Trone, who is 68 and white, has made a few mistakes, including using a racist slur before a Black witness at a House of Representatives committee hearing. Trone claimed he had been trying to use the same-sounding words.

The Senate gets Trumpier

The biggest change in the U.S. Senate could have happened already Tuesday night when West Virginia Governor. Jim Justice has won the GOP nomination to fill the U.S. Senate vacancy left by retiring Democratic Senator Joe Manchin.

Manchin, a centrist Democrat and lightning rod of the left and right, survived as his state shifted to the right. He was likely the only Democrat in the state who could win a senate race, and now Justice will succeed him.

This will swing the Senate in Trump’s favor, whether or not the GOP flips more seats to make it 50 senators. Trump endorsed Justice, a wealthy coal magnate-turned-Democratic politician-turned-Republican whose folksy demeanor and omnipresent English bulldog — named Babydog — endeared him to West Virginia’s voters.

Justice, like Trump, has also been surrounded by legal controversy. His firms have been sued over non-payment of debts and the tax authorities have placed liens against his properties. Justice, like Trump has deviated from GOP orthodoxy. He has embraced the Biden-signed bipartisan infrastructure bill, which is now a cornerstone in the campaign of the incumbent president. Alex Mooney, his opponent, attacked him for it, but that wasn’t enough.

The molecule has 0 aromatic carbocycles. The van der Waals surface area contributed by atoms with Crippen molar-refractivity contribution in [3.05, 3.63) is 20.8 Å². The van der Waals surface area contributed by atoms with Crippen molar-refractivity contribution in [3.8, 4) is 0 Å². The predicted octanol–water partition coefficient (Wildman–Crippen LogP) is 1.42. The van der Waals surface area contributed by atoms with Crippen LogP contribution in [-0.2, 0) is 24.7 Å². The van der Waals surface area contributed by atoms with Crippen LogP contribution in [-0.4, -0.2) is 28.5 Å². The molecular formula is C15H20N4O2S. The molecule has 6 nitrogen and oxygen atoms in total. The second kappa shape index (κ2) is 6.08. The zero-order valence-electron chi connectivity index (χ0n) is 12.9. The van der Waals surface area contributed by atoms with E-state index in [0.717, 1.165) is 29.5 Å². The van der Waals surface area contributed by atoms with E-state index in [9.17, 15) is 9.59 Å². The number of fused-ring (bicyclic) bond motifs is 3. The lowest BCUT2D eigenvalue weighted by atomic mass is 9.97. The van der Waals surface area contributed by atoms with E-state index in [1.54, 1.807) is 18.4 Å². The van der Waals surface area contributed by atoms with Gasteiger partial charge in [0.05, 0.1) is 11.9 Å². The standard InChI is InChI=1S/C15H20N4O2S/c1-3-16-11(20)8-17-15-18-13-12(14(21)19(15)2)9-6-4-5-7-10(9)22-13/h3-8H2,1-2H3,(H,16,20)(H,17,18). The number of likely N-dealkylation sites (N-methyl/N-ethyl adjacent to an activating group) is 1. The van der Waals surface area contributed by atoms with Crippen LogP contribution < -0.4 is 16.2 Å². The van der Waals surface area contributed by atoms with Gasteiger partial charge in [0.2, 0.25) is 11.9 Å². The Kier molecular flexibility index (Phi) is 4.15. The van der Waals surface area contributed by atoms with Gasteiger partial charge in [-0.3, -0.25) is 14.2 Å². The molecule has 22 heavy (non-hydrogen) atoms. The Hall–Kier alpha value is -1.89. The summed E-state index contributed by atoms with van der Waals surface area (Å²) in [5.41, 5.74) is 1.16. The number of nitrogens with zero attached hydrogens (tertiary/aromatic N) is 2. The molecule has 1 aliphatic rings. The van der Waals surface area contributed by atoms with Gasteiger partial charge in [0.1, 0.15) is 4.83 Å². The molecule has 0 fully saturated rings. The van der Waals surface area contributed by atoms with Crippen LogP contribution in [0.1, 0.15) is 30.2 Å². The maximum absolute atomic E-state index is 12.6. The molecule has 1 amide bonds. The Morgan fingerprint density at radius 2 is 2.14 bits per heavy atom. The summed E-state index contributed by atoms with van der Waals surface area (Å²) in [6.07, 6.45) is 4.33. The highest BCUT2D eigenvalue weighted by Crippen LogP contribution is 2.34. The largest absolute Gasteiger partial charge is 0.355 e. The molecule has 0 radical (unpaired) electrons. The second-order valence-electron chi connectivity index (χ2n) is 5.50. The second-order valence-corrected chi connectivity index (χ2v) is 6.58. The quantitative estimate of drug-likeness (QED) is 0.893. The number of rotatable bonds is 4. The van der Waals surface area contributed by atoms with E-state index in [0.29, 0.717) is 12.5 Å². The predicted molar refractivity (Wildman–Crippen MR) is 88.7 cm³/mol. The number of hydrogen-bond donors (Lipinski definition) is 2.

Justice will be joining a Republican caucus in the senate that has become steadily Trumpier, as former critics have retired and were replaced by allies of Trump who won party primaries. It’s impossible to predict how Justice will vote on each issue. However, in this respect, he fits Trump’s mold.

The Ghost of Haley

Two months have passed since the former South Carolina governor. Nikki Haley ran for the GOP nomination for president, but she continues to get votes from Republicans that don’t want their vote for Donald Trump.

Haley, fresh off her stunning 15% vote in the Indiana Republican primary last week, received tens and thousands of votes on Tuesday in West Virginia. Maryland, an educated state near Washington, D.C., is a perfect fit for Haley’s technocratic, less ideological approach. Haley is still a strong candidate, even if her strength is not obvious.

Trump could take heed of the persistent votes for Haley. Even though the Republican Party is coalescing around him, some of his voter base wants to vote against it. It’s possible that many of these voters were already Biden supporters who voted in the GOP primaries and took pleasure in embarrassing Trump. If this is the case, then the protest vote will not have much impact in November.

Biden’s own protest campaign has targeted him for his handling of Gaza. Democrats who are disillusioned have encouraged primary voters to vote for “uncommitted”, if the option is offered. The state of Maryland was the location, but it was a relatively small percentage.

Biden was easily elected in West Virginia but about a fifth (or more) of the Democratic electorate voted for other candidates. It’s not uncommon for an incumbent Democratic President to lose a large portion of his vote in a traditionally Democratic state which has moved sharply rightward. Barack Obama won only 59% in the Democratic primaries in West Virginia in 2012.